What is a Developed Economy?
A developed economy is an economy (country) with a high level of economic activity characterized by high per capita income or per capita gross domestic product (GDP), high level of industrialization, developed infrastructure, technological advancement, a relatively high rank in human development, health and education.
Characteristics of Developed Economies
The following are the characteristics of developed economies.
#1 – High Income
They have a high income as measured by per capita income. The definition of high income varies from institution to institution. The World Bank categorizes a per capita income of $12,376 or above as high income and any country with per capita income above this threshold along with high rank in other factors qualifies to be in developed countries list.
As per World Bank, 80 countries in the world make it to the high-income countries (GNI per capita) list topped by Switzerland ($83,580), Norway ($80,790), Iceland ($67,950) and United States ($62,850).
#2 – High Human Development Rank
Along with being rich, citizens of this economy should also experience a better quality of life which can be gauged by a number of factors including but not limited to, literacy rates, life expectancy, infant mortality rates and access to healthcare. To put this all together, an index is developed and compiled by the United Nations (UN) called the Human Development Index (HDI). UN releases the index periodically to assess the change in the quality of life in different countries over time.
As per the United Nations, Norway and Switzerland rank at the top in HDI with a rank of 0.953 and 0.944, respectively. United States ranks 13th with an HDI of 0.924 followed by the United Kingdom with an HDI of 0.922.
#3 – Service Sector Domination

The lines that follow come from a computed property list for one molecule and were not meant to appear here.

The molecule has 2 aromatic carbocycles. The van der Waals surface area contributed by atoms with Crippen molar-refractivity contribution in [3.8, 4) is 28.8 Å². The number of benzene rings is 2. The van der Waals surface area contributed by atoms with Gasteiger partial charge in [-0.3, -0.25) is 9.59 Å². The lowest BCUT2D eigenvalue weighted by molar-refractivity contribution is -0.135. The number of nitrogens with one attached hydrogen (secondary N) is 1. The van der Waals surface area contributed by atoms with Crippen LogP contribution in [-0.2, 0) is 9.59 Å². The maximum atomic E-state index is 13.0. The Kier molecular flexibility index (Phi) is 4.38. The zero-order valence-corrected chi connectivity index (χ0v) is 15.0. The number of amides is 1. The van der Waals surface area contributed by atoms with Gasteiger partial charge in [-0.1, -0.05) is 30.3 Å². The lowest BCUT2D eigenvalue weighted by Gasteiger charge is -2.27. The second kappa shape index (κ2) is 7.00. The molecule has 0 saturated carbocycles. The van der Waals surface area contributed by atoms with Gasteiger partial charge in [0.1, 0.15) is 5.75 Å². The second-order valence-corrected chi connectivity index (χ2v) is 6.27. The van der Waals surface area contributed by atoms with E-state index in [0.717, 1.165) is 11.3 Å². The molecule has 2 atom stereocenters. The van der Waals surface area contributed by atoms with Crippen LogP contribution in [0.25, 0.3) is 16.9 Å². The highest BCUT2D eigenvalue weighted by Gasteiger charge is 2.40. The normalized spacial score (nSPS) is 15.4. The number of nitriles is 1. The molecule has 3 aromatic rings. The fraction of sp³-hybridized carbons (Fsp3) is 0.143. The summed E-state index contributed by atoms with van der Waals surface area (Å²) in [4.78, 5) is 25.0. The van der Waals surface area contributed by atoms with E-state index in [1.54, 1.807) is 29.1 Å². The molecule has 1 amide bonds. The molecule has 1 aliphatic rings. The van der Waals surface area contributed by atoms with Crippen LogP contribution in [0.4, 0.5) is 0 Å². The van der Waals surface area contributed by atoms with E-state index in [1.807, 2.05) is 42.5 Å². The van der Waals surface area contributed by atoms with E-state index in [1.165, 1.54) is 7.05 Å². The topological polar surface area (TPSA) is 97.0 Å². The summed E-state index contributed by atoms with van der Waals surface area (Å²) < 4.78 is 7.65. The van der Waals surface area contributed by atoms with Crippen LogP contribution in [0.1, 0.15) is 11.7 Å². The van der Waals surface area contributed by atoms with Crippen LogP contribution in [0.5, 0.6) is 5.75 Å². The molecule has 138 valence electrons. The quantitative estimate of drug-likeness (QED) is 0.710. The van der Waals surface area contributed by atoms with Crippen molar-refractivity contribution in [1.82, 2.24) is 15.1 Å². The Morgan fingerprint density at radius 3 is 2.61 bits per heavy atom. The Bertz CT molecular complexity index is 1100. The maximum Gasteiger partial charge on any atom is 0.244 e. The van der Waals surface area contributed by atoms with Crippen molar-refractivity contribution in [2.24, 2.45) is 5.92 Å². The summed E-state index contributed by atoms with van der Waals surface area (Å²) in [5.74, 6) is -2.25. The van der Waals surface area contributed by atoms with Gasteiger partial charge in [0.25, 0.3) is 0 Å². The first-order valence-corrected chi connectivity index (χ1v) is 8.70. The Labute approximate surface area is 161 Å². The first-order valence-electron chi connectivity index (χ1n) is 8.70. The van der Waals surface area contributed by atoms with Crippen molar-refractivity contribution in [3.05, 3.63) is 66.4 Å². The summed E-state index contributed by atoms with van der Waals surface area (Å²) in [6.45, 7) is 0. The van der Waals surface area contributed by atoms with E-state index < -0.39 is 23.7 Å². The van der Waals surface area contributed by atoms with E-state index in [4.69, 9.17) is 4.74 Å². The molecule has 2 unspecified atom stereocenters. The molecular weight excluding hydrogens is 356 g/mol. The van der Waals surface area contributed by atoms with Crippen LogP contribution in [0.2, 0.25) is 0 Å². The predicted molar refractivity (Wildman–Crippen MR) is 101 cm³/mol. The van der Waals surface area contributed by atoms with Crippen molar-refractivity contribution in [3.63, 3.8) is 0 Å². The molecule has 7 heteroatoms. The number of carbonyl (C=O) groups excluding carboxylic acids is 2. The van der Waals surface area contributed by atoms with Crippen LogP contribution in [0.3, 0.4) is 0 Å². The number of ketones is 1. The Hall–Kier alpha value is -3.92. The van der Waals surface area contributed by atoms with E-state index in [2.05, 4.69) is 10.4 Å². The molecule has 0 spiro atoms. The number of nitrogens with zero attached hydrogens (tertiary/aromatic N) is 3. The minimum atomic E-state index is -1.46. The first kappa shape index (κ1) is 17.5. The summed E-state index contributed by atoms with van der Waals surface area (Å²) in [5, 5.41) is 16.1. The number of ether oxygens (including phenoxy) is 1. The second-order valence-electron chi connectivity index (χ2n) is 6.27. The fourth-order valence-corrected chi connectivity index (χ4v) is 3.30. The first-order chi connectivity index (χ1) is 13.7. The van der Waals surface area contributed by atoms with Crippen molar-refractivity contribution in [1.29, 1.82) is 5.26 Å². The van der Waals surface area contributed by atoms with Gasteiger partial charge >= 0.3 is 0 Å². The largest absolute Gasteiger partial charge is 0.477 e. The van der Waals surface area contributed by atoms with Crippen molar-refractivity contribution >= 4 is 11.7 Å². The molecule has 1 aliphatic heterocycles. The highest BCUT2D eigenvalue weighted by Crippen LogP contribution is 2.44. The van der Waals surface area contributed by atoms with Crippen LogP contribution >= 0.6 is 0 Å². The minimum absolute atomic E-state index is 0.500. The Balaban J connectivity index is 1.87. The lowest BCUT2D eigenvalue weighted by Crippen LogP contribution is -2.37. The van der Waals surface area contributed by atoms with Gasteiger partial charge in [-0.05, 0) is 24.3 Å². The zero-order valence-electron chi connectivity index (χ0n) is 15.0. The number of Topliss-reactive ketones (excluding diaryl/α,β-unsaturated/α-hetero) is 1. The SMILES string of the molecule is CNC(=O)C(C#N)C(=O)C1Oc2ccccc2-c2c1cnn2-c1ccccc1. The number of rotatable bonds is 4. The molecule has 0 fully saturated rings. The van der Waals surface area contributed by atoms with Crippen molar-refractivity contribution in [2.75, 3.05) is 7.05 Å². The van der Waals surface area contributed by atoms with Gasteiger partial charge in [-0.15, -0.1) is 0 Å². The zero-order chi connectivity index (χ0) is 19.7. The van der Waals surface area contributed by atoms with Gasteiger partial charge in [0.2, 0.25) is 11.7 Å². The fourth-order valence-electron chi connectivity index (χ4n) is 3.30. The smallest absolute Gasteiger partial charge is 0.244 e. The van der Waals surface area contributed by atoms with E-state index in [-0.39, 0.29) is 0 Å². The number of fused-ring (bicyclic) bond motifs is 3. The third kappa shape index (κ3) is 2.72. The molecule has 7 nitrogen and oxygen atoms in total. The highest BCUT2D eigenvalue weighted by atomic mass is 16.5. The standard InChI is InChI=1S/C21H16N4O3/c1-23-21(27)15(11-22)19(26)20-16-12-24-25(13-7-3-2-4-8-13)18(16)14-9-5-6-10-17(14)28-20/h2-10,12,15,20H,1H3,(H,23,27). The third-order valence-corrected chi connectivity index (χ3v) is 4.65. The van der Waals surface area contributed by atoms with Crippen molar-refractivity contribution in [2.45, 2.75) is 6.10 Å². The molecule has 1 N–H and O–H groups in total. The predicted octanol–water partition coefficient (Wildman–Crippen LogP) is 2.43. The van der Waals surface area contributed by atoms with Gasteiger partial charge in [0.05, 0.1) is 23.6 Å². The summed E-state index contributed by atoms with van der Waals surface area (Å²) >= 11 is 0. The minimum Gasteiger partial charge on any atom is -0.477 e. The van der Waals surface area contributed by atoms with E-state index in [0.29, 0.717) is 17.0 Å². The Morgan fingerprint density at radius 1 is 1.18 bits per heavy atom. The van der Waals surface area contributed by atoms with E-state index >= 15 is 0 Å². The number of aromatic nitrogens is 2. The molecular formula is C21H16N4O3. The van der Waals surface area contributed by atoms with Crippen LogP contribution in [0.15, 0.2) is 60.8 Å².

As the economy achieves developed status, the service sector starts becoming a bigger part of the economy. The manufacturing is left to other developing countries while developed economies focus on innovation and developing futuristic value-added products.
#4 – Technological Advancements
They are much more technologically advanced due to their skilled workforce and the risk-taking that is in-built in their culture. They embrace newness, which is why they are deeply involved in the discovery of new advanced technologies in multiple fields.
#5 – High Level of Infrastructure Development
They are big investors in infrastructure development which leads even faster economic development. The quality of roads, rail, air, water, and civil infrastructure is much superior to that of less developed or underdeveloped countries.
Developed Economy Formula
There is no straightforward formula that can help label and economy as developed or developing. An economy can be called developed only when it ranks high on a number of parameters including per capita income, quality of life of the citizens, health, education, technological advancement. An economy that ranks high in any one of the parameters but falters on others cannot be termed as a developed.
Examples of a Developed Economy
United States, United Kingdom, Canada, Norway, Switzerland, Japan, and South Korea are some real-world examples. These economies can be termed as developed economies due to their high level of national incomeNational IncomeThe national income formula calculates the value of total items manufactured in-country by its residents and income received by its residents by adding together consumption, government expenditure, investments made within the country and its net exports. (gross national income of above $12,376) and high ranking in human development index(HDI) (above 0.850), enhanced level of infrastructure development, highly developed industrial base, and a better quality of life of its citizens.
There are several different advantages.